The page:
It's said that 14,000-foot mountains are Colorado's heritage. In the United States, 75 percent of the landscape that rises 10,000 feet above sea level is here. That includes 54 pinnacles above 14,000 feet.
"We are the nation's high country," says T.J. Rapoport of the Colorado Fourteeners Initiative, a nonprofit coalition working for what can seem a contradicting mission: access to and protection of the mountains.
Summiting, or "bagging," 14,000-foot peaks is like collecting baseball cards: Once you've attained one, you want to gain the whole set.
And peakbagging has gone trendy. About half a million people climbed a 14,000-foot mountain in the Centennial State in 2005. During the summers, some hikers travel around the state, like Deadheads on Red Bull, stalking the highest summits. But this mob is overwhelming high-altitude environments, even as it clamors for steady access to them.
On a weekend in late July, it's common to see dozens of hikers making their way up a "walk-up," a peak that requires neither technical expertise nor ropes.
Few walk-up fourteeners are more popular than the cluster of Mounts Democrat, Lincoln and Bross, in the Mosquito Range near the tiny town of Alma, a two-hour drive from Colorado Springs. (A fourth 14,000-foot point, Mount Cameron, isn't officially a separate mountain because it doesn't have a distinct saddle from Lincoln, but climbers summit the point anyway.)
The ease of both the ascent from the trailhead and the traverse between these mountains offers hikers the chance to bag four fourteeners in one day and in short time. And anyone can take the challenge as long as they don't mind breaking the law.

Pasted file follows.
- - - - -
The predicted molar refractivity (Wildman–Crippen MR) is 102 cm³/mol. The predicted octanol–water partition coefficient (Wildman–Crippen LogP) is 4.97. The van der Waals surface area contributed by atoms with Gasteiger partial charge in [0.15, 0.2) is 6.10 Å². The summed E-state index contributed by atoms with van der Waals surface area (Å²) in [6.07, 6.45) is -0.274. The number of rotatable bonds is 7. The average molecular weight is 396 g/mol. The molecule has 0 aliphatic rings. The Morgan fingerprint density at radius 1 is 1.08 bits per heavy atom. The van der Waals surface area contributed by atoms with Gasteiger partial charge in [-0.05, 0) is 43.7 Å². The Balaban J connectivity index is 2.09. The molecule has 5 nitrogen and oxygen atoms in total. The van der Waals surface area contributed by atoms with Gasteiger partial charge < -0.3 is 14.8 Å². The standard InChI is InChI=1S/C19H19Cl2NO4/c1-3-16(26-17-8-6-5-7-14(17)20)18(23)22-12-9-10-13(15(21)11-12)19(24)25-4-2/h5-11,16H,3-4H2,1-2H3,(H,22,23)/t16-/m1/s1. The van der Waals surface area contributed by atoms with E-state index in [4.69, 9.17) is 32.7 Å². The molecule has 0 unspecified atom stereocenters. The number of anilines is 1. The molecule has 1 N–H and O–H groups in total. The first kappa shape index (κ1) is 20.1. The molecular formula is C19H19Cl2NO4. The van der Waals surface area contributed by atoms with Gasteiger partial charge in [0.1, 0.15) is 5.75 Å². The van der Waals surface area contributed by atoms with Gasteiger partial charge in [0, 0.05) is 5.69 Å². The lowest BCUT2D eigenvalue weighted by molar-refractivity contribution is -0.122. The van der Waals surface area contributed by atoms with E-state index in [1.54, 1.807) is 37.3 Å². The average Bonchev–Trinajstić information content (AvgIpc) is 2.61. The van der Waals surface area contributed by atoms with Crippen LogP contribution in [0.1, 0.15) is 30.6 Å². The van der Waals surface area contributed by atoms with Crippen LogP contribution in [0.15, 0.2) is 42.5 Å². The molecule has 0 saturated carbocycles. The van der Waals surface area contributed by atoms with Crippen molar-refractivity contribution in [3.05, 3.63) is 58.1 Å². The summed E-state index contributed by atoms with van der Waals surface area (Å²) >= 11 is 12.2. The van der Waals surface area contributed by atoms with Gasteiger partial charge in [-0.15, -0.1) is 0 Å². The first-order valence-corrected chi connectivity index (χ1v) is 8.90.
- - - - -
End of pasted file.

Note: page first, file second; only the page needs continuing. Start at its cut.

The standard route, starting up Mount Democrat, crosses several private mining claims with a handful of hazards, like open shafts and tailings piles. When claim-owners realized they could be sued if a mischievous or clumsy hiker took a spill on their property, they banned access to Democrat, Lincoln and Bross.
And that might not be a bad thing. While private mines and chichi backcountry cabins are threats to the wide-open high country, many fourteeners are suffering a less-considered ecological demise from a million footsteps.
"If we're not yet at the point where some of the peaks are being visited more than they can handle, it's coming soon," says Rapoport. "And [land managers] don't know what to do about it."
Keeping a peakbagger down
"Back in the 1950s, there were a few climbers" to Democrat, Lincoln and Bross, says Maury Reiber, "but it really seems like [in] the last few years, it's become a real issue."
The issue for Reiber isn't that he has to jockey for elbow room on his hikes. About 50 years ago, the native Coloradan bought the Present Help silver mine, which extends to the peak of 14,286-foot Mount Lincoln, the eighth-highest peak in the state and the tallest of the Mosquito Range group.
Reiber and his brother used to mine Present Help with a rock drill and an air compressor in the '50s, but the claim really hasn't been active since silver was de-monetized in the 1890s, when miners lived year-round in the Mosquito Range peaks. Today, the 75-year-old Reiber checks silver prices three or four times daily, anticipating the time when he can reopen Present Help.
Meanwhile, he is trying to protect his investment. For a long time, people climbing the fourteeners didn't interfere with that.
But Reiber noticed more and more people pounding the dirt up Democrat, Lincoln and Bross starting in the 1980s. With the increasing number of climbers came some who stole or vandalized "just about anything that's not nailed down," he says.
Finally, last summer, after an attorney told him that the route through his mine holdings was a lawsuit waiting to happen, Reiber closed the main trail to the three peaks, among the most frequented in all Colorado. Hiking enthusiasts, many who had no idea that some of this land was privately owned, did not take the news well.
"There was a lot of anger last summer," says Sara Mayben, the South Park district ranger for the Pike National Forest, which comprises the surrounding public lands.